Live review: Glenn Hughes

Voice Of Rock needs no band-aid on his ego.

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If Glenn Hughes is privately wounded by Ritchie Blackmore’s decision to ignore a very public plea to revive the classic Mk.III Deep Purple line-up, then he masks his hurt well.

That the 64-year-old has been passed over in favour of an as-yet unknown US vocalist ahead of Blackmore’s return to the rock arena, is justifiable cause for pain. Hughes, however, prefers to focus on the positives. Increasingly immune to rock’n’roll’s damaging emotional rollercoaster, the reassuringly reflective frontman reminds the Geordie crowd that ‘music is a healer’. As a standalone statement it could come across as toe-curlingly trite but the ‘voice of rock’ is also the voice of experience.

Hughes’s career has been in recovery ever since he brought Black Country Communion to the masses and this urgent set, complemented by the exquisite skills of former Whitesnake guitarist Doug Aldrich, is built around a burning passion for heavy blues rock.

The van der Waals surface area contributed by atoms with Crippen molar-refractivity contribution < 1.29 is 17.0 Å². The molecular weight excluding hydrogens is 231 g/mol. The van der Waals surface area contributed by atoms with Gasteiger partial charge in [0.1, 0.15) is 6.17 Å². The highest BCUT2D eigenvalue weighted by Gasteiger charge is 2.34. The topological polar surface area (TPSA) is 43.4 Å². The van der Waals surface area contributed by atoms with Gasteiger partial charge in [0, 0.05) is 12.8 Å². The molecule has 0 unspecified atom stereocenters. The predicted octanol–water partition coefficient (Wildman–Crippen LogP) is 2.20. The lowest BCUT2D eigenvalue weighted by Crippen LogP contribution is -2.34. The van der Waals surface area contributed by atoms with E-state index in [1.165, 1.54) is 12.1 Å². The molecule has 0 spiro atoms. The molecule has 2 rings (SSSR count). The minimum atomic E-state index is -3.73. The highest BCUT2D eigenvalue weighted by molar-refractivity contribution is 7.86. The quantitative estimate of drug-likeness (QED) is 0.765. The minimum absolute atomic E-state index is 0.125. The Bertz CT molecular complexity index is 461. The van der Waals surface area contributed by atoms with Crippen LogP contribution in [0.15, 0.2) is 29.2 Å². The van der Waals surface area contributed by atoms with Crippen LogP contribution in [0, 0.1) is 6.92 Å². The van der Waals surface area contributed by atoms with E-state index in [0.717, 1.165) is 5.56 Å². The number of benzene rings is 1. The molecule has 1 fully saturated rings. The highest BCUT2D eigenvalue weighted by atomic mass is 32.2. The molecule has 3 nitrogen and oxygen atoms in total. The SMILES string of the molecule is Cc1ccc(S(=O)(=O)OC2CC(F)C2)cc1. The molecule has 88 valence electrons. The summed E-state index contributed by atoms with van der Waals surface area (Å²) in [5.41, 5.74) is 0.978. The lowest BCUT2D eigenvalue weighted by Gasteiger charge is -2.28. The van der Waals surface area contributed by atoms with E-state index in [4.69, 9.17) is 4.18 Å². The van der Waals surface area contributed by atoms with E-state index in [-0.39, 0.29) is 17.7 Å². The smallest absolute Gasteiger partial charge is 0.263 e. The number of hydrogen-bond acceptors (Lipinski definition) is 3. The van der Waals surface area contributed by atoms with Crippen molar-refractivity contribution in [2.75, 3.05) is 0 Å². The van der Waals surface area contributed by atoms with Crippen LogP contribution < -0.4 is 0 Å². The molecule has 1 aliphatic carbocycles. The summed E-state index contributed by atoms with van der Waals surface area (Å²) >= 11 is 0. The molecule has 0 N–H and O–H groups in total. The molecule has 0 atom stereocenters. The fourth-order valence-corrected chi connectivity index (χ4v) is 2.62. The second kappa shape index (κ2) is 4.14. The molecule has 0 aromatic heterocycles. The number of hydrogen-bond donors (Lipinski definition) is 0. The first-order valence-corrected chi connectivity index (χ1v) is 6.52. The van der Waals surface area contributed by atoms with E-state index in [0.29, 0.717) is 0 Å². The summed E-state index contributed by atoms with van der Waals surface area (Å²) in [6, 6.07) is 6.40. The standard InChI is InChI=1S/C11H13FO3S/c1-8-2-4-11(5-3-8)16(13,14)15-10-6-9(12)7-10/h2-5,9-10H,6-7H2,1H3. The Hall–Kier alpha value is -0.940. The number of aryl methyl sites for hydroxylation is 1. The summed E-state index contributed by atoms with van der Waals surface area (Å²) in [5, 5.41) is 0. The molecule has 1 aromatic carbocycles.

If a meandering version of Purple’s Mistreated threatens to outstay its welcome then it does offer evidence that Hughes still possesses the vocal range required to do justice to a raft of timeless classics.

As one of rock’s great survivors breathes new life into decade-old solo cuts Soul Mover and Orion, it’s clear Blackmore’s snub won’t prove fatal. If music really is a healer, then Hughes is the medicine.